Multiculturalism and the struggle of national normative challenges
by Marc Alexander C. Gionet
Globalization has not translated into a set of universal monolithic values. As populations relocate for various reasons, increasingly less effort is required not only to stay connected, but to remain within the home community via satellite television, radio, telecommunications, and locally concentrated diaspora. Henryk M. Broder has described such a phenomenon as the development of “ parallel societies, ” which result from immigrants’ failure or lack of interest in integrating into a host community. The question that many commentators have attempted to answer is: does the development of parallel societies, or even additional cultural diversity, represent a threat or a compromise to the normative values of a host country? The simple yet intricate answer is—it depends.
France has generated considerable discussion surrounding its decision to ban the niqab in official spaces such as hospitals, post offices, and public transit. A cross-party Parliamentary Commission published a report on the issue which stated “wearing of the full veil is a challenge to our republic.” And two out of three French citizens would agree, supporting a ban, which was recently passed, extending to all public spaces.
Whether the rationale for donning a face veil is cultural or religious in its roots is rather inconsequential. Whether the practice is viewed as an exercise of agency or the result of sexual inequality and oppression is also secondary to the fundamental question of how personal garb represents a threat to the Republic of France. If the threat can be more accurately referred to as a populist sentiment of discomfort, then that hardly seems to meet any sort of legal criteria. Such practices may be offensive to some, but its tolerance speaks to a democratic society’s foundational principles to provide space and accommodation for an inclusive spectrum of expression and belief.
Fear seems to stem from the question of what happens when “parallel societies” aren’t parallel at all, and instead of self-isolating fringe societies become assertive, resulting in a clash of rights which are held in equal esteem before the law. Canada is also going through a period of experiential learning in its attempts to balance societal norms with multicultural accommodation. The “kirpan case,” as it has come to be known, exemplifies a reasonable balance.
In 2001, a twelve year old orthodox Sikh dropped his kirpan, or ceremonial dagger, in a schoolyard. The school board’s governing body ruled that the dagger violated its ban on bringing "dangerous and forbidden objects" onto school property and told the student to leave it at home, despite protests that the kirpan was not a weapon but a religious symbol which must be worn at all times.
The case worked its way to the Supreme Court where, in a unanimous decision, the court ruled a complete ban was a violation of the Charter right to religious freedom—but concessions were made to school boards allowing for regulations to ensure public safety. As such, Sikhs could carry kirpans to school, but only if they were sewn into a protective sheath. Most would agree that the judicial remedy was a reasonable accommodation, but the process of coming to such a remedy took over five years and considerable resources to litigate.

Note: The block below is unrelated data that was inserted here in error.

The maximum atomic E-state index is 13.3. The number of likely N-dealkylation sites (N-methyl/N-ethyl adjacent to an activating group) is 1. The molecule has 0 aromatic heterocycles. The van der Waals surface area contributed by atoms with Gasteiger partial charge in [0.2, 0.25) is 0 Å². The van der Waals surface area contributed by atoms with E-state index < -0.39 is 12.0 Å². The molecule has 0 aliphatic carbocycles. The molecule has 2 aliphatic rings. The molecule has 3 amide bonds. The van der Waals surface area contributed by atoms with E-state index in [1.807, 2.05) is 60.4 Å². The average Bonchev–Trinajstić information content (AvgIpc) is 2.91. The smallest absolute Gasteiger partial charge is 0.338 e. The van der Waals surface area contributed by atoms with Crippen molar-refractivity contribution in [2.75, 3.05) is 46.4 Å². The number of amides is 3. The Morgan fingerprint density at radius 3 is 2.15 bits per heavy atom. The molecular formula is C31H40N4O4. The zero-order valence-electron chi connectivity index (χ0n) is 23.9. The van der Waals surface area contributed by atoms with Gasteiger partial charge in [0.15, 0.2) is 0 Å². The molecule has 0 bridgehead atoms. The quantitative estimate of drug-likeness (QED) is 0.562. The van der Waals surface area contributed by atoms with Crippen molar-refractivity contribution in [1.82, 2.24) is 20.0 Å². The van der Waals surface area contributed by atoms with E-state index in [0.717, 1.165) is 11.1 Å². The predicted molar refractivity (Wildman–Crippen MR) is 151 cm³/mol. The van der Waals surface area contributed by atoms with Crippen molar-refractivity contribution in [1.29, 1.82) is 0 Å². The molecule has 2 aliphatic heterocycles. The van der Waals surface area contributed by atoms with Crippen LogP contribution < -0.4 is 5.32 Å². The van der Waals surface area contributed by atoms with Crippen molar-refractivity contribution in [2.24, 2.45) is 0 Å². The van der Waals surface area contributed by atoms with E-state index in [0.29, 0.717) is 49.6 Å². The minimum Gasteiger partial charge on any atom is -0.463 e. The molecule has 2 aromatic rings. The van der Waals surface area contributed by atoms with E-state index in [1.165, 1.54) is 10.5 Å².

With the increased publicity of similar cases, deliberated by courts as well as by provincial human rights commissions, an inflated fear of over-compromise seems to be gripping public sentiment. More conservative elements of society are pushing for “foreign” cultural or religious groups to secularize within the public sphere, while accepting dominant religious symbols and practices in the same public space. Perceived threats to normative values are further inflamed by sensational cases such as honor killings, which have occurred in Ontario and other provinces.
What seems to be lost in this exchange is the realization that, however tenuous, the mechanisms in place to help accommodate multiculturalism without sacrificing normative societal values are working. For example, a Sikh employee in a food warehouse wants to wear a kara, a metal bracelet that represents an expression of the Sikh faith, but the warehouse has a jewelry ban for employees who handle food due to hygienic concerns. As an accommodation, the employee could wear the kara provided he or she also wears a glove which covers the article and adheres to public health standards. Such an accommodation does not threaten normative values, and in cases where accommodation would be threatening—such as sentencing leniency for murder on the basis of cultural practice—no accommodation has been provided, nor remotely entertained.
It may appear to be disordered and tensioned, but the existence of a multicultural society that is able to reasonably accommodate a vast spectrum of beliefs and practices without compromising normative values is possible. The functionality of such a society requires a high threshold of respect, education, and accessible mechanisms for conflict resolution.
Marc Alexander C. Gionet is the Director of the Atlantic Human Rights Research and Development Centre housed at St. Thomas University where he also lectures within the undergraduate human rights programme. Mr. Gionet is currently teaching courses on Humanitarian Law, NGOs and Human Rights and Terrorism and Human Rights. His most recent publication discusses the transfer of Canadian captured detainees to third parties in Afghanistan.